I've not even owned my Alfa for a year yet, so no, I don't know alot of the resources out there for it, it takes time to find people who can and will work on them. As far as the flywheel goes: $25 to turn, charged $5 a pin (3 pins) to remove before turning and then reinstall. $40 total. Drivetrain Specialist, 4548 Pinnacle Road, Cincinnati, OH 45246. These people I do have years of experience with, they did my rear end in my 1969 Impala with a 454, changed the 4.1:1 posi over to a Powertrax 4.56:1 unit, also have done my fathers work vans, everything from trans to rear end, driveshafts and u-joints. The other place that quoted me $150 I won't mention.
 

·
Registered
Joined
·
2,513 Posts
Discussion Starter #11
Shouldn't they also be balanced?
Not unless you want to remove your crank, rods and pistons and have them all balanced together...which is almost redundant on a inline 4, not so much on a V6 or V8 or flat opposed four...
 

·
Trained (ex)Professional, , 1953-2018 RIP,
Joined
·
16,232 Posts
Whoever turns the flywheel, ensure that they know to remove equal amounts from the disc and pressure plate surfaces.
 

·
Registered
Joined
·
2,513 Posts
Discussion Starter #16
Me thinks I should have shopped around some more...
That is the jist of this post along with the rebuilding of transmission post I made ($150 for labor for a transmission rebuild)...Just because we own an Italian Sports car does not mean we should expect to pay premium prices for repairs or parts.
 

·
Registered
Joined
·
2,513 Posts
Discussion Starter #18
22.5mm +/- .2mm
.88" +/- .01"
That is what is not making sense...If you replace your pressure plate, you're going to have additional material from that which was worn from the old. If you replace both plate and flywheel then those tolerances get even closer to each other. How would you turn one or the other with the factory specs not being out so far from one another?? Considering my clutch in the 90 spider is self adjusting, I'm not so sure how any of this actually applies...someone please correct my understanding of this...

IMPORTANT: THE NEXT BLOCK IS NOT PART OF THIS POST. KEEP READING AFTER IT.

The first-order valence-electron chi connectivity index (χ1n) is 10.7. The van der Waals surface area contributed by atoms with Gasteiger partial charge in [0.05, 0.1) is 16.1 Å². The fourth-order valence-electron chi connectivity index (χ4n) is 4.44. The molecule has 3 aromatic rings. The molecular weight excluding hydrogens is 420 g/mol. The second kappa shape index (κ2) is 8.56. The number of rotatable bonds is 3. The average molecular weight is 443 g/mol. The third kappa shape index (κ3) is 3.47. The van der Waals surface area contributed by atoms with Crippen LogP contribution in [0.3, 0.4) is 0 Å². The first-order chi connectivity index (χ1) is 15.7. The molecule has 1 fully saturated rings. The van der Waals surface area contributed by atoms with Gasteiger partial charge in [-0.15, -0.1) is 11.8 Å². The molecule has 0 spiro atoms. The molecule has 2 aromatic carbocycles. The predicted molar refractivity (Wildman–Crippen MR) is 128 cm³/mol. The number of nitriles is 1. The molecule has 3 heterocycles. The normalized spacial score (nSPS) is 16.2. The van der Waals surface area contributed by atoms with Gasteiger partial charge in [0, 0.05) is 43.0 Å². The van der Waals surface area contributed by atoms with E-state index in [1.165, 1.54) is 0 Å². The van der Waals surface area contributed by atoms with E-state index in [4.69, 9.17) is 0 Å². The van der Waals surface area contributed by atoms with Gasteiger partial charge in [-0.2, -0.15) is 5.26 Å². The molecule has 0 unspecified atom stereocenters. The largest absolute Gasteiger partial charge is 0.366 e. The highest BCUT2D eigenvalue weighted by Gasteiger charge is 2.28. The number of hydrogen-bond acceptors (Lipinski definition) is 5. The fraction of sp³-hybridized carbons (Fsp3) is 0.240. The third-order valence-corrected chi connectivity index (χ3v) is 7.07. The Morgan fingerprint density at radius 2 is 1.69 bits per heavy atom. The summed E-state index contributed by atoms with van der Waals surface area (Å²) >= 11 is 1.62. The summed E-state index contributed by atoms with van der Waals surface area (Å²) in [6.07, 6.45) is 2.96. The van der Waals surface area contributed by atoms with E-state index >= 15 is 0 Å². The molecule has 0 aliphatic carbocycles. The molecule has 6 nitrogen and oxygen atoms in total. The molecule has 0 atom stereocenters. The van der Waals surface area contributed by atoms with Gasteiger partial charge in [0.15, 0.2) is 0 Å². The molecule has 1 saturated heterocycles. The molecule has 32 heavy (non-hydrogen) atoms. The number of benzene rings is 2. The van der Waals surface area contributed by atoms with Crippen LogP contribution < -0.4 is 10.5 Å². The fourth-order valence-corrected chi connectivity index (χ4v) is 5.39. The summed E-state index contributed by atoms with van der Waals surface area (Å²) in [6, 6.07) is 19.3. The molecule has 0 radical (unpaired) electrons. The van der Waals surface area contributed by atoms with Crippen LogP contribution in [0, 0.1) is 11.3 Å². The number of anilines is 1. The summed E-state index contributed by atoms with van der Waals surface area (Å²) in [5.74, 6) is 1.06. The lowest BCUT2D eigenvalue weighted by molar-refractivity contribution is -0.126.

·
1966-2013
Joined
·
13,741 Posts
The specs above are for the distance from the flywheel clutch friction surface to the upper edge of the flywheel where the pressure plate pins are.

If the pressure plate is replaced with the clutch change, (I myself wouldn't do it any other way), then the distance between the pressure plate friction surface and the flywheel friction surface would be within tolerance regardless as the flywheel would have been machined to spec and the new pressure plate would have been manufactured to its spec.

Realisitaclly, it's dealing more with spring pressure on the clutch plate rather than distance, as the distance determines the spring pressure :)

The only thing 'self adjusting' on your clutch is that the slave cylinder only retracts as far as the clutch fork pushes it back, and the resevoir compensates by ensuring there is more fluid volume than the system requires.
 

·
Registered
Joined
·
2,513 Posts
Discussion Starter #20
The specs above are for the distance from the flywheel clutch friction surface to the upper edge of the flywheel where the pressure plate pins are.

If the pressure plate is replaced with the clutch change, (I myself wouldn't do it any other way), then the distance between the pressure plate friction surface and the flywheel friction surface would be within tolerance regardless as the flywheel would have been machined to spec and the new pressure plate would have been manufactured to its spec.

Realisitaclly, it's dealing more with spring pressure on the clutch plate rather than distance, as the distance determines the spring pressure :)

The only thing 'self adjusting' on your clutch is that the slave cylinder only retracts as far as the clutch fork pushes it back, and the resevoir compensates by ensuring there is more fluid volume than the system requires.
And yet, if I bought, and I have, a new pressure plate and clutch, the distance will be closer to a new flywheel, if it is a turned old flywheel than that distance will be more than likely greater than the +/- .5mm specs you provided. If someone used a new clutch, but old pressure plate and flywheel and had those turned (and many people do) than that distance gets even more dramatically farther apart (flywheel to pressure plate disc). As far as I've seen, there are no shims to place anywhere to make up for a used rebuild and yet those rebuilds still work-everyday...I'm still confused, do you have a flow chart or cliff notes I could follow??? (kidding-humor is better than anything else, right?).
 
1 - 20 of 35 Posts
Top